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Annual egg productivity predicts female-biased mortality in avian species

Cite this dataset

Rubolini, Diego et al. (2022). Annual egg productivity predicts female-biased mortality in avian species [Dataset]. Dryad.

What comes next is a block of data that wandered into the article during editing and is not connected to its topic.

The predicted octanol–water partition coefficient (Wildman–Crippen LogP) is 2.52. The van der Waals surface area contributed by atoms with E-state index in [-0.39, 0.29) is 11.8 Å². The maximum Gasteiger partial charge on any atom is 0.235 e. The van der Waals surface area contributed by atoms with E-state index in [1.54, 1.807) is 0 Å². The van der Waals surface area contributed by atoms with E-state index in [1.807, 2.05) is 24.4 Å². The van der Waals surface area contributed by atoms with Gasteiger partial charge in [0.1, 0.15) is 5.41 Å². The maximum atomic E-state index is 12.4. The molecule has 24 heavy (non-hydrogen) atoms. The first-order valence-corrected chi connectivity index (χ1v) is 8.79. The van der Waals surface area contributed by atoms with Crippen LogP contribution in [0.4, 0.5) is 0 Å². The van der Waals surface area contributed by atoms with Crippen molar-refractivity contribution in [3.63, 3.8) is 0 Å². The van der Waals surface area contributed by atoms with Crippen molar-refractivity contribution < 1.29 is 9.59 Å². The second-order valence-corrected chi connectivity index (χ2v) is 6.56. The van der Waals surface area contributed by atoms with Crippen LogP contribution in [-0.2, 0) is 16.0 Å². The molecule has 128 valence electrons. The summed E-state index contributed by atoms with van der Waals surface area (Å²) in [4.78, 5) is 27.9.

Among avian species, the differential cost entailed by either sex in competition for mates have been regarded as the main evolutionary influence on sex differences in mortality rates. However, empirical evidence suggests that sex-biased adult mortality is mainly related to differential energy investment in gamete production, a greater annual mass devoted to egg production leading to higher female mortality. We explicitly tested the generality of this pattern in a comparative framework. Annual egg production can be relatively large in some species (up to 200% of female body mass) and annual mortality is generally biased towards females. We showed that greater annual egg productivity resulted in higher mortality rates of females relative to males. Mating system was secondarily important, species where males were more involved in mating competition having more equal mortality rates between the sexes. However, both traits explained only a limited fraction of the interspecific variation in female-biased mortality. Other traits, such as sexual size dimorphism and parental care, had much weaker influences on female-biased mortality. Our results suggest that both annual mass devoted to gamete production by females and mating system contribute to the evolution of the fundamental life-history trade-off between reproduction and survival in avian taxa.